Some of the things you can expect when you go to your first physiotherapy assessment:
· You should see a physio before the pain gets worse
· The area of concern will be assessed, so dress appropriately
· You will be asked questions about the injury
· A physical assessment testing the strength and flexibility as well as the level of pain will be carried out
The first thing to do is to book an initial assessment with a physiotherapist before the pain gets worse.
It is important to wear comfortable, loose clothing. You can bring clothes to change into for the appointment if needed. There are shorts available at the physio if you forget to pack something suitable for the assessment.
If the area of concern is your neck, shoulder injury, or back, you may be asked to remove your shirt so the physiotherapist can look at your posture, joints, and muscles. If this makes you feel uncomfortable, there are towels that can help to cover up a little. It is advisable to wear a strappy top under your clothes if you feel uncomfortable taking your top off.
If it is your 1st time at the physiotherapy practice, please arrive 10 minutes early for your appointment so that you can fill out the necessary forms.
The subjective assessment
Most of your first session will be an in-depth discussion to find out more information about your current problem. This will include taking a full medical history as well so that you can be assessed holistically. This part of the session is called the subjective assessment.
Questions that may be asked include:
· The area of pain, how did it happen, when did it happen, was it an injury or a gradual onset
· Have you had any further investigations or treatment for this condition
· What aggravates and eases the condition
· How is this affecting your life (social, physical, emotional)
· What are your hobbies, sport and work
A full medical history along with current medication will need to be discussed to check if your current problem may be linked to an existing condition. This will also impact what advice is given regarding recovery times and physiotherapy intervention. This will assist in determining your goals and expectations for physiotherapy treatment and management.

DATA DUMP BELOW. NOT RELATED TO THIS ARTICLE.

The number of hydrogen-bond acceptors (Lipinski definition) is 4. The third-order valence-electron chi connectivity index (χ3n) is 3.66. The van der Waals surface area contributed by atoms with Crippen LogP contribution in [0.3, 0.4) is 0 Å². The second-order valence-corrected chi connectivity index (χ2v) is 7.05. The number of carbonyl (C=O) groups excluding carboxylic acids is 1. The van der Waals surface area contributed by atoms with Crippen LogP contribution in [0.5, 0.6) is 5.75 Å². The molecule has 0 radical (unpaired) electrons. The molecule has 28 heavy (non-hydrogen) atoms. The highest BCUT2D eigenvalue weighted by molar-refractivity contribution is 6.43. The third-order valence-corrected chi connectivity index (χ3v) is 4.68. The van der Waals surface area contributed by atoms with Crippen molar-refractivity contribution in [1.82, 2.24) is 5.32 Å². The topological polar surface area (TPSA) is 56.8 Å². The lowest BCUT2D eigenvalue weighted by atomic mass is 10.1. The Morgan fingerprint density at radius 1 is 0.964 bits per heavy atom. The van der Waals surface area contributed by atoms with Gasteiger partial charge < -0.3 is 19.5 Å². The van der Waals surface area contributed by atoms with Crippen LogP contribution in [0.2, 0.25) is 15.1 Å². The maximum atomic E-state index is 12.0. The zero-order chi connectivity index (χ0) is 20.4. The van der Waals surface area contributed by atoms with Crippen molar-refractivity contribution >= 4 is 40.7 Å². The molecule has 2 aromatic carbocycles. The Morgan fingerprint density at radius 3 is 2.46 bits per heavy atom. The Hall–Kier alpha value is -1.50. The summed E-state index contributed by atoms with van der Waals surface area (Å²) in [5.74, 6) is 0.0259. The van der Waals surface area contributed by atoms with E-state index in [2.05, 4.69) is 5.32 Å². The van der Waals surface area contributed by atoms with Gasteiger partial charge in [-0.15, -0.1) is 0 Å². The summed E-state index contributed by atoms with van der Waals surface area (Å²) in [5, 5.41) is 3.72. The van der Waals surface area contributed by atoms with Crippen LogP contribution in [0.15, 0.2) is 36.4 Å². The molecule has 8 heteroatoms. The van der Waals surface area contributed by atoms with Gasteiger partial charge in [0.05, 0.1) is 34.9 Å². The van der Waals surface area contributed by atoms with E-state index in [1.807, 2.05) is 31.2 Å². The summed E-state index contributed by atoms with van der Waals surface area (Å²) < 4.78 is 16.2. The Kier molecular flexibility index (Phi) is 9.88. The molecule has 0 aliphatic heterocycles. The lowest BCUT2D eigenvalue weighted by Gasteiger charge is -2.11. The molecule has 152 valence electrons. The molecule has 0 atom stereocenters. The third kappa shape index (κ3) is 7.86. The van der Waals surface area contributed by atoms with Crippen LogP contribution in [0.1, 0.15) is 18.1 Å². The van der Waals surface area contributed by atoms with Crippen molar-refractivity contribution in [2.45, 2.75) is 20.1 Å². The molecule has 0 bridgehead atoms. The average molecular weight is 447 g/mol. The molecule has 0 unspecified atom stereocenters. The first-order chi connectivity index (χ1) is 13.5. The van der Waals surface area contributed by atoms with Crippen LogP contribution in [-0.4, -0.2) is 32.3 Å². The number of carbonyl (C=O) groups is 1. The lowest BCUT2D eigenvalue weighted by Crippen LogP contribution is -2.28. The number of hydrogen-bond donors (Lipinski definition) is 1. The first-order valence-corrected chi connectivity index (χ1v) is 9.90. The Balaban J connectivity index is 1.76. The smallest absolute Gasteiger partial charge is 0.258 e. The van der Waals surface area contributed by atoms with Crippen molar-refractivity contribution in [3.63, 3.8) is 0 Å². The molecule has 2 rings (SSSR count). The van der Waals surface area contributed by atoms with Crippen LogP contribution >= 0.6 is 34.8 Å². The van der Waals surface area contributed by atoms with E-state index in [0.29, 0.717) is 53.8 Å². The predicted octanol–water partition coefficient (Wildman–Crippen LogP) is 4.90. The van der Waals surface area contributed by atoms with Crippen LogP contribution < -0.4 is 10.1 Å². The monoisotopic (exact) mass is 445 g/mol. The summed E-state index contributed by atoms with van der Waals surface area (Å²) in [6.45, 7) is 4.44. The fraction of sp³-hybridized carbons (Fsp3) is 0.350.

The Objective Assessment
The next part of the assessment is to physically assess your injury. This is called the objective assessment. You will be asked to perform various relevant movements and your pain levels, joint movement and muscle activation will be assessed. Some special movement tests may be performed to fully assess the problem area. Some of these tests may be a little painful. It is important to keep channels of communication open with the physiotherapist so that she can optimise your session. This part of the assessment, along with the subjective examination will assist the physiotherapist to effectively diagnose the injury. This will also determine whether a specialist referral is necessary. A key aim for your physio is to get to the root cause of your pain efficiently, so that you can begin the recovery process as soon as possible. Once a hypothesis regarding the injury has been established, you can ask questions such as “How long do you think it will take to get better?”, “When can I return to sport?” A treatment plan will be proposed based on your goals.
Your session will end off with receiving some clinically and research-based treatment techniques. This may include soft tissue release, joint mobilisations, neural mobilisations, postural advice, exercise prescription, advice and education to name a few. Your physiotherapist will explain what she is doing and what she is hoping to achieve through the various techniques used. If you are unsure or uncomfortable, it is important that you voice your concerns to the physiotherapist. It is vital that you take part in the rehabilitation process for optimal results. Ultimately your physiotherapist will empower you to achieve your goals.
It is normal to feel a little tender after a physiotherapy treatment, but this should not last longer than a day or so.
How many physio appointments will you need to attend?
This varies greatly from person to person, but generally the sooner you get an injury seen to, the quicker the recovery. Often, we see people weeks or even months after the injury occurred. This can delay the recovery process. There are a few factors that influence the recovery period: which structure is affected, the extent of injury to this structure, how long you’ve had the injury/symptoms, your fitness level prior to the injury, your lifestyle and how good you are at following the treatment plan and home programme.
Your physiotherapist will discuss time frames with you during your assessment. This is a very individual topic and very specific to various factors.
Most often, people see physiotherapists on a weekly basis at first until they can manage their pain, then it might mean you only need to attend every couple of weeks or once a month to keep symptoms at bay. Eventually, as your pain settles you should be able to self-manage your symptoms with continuation of your home exercise programme and return to your normal activities/hobbies.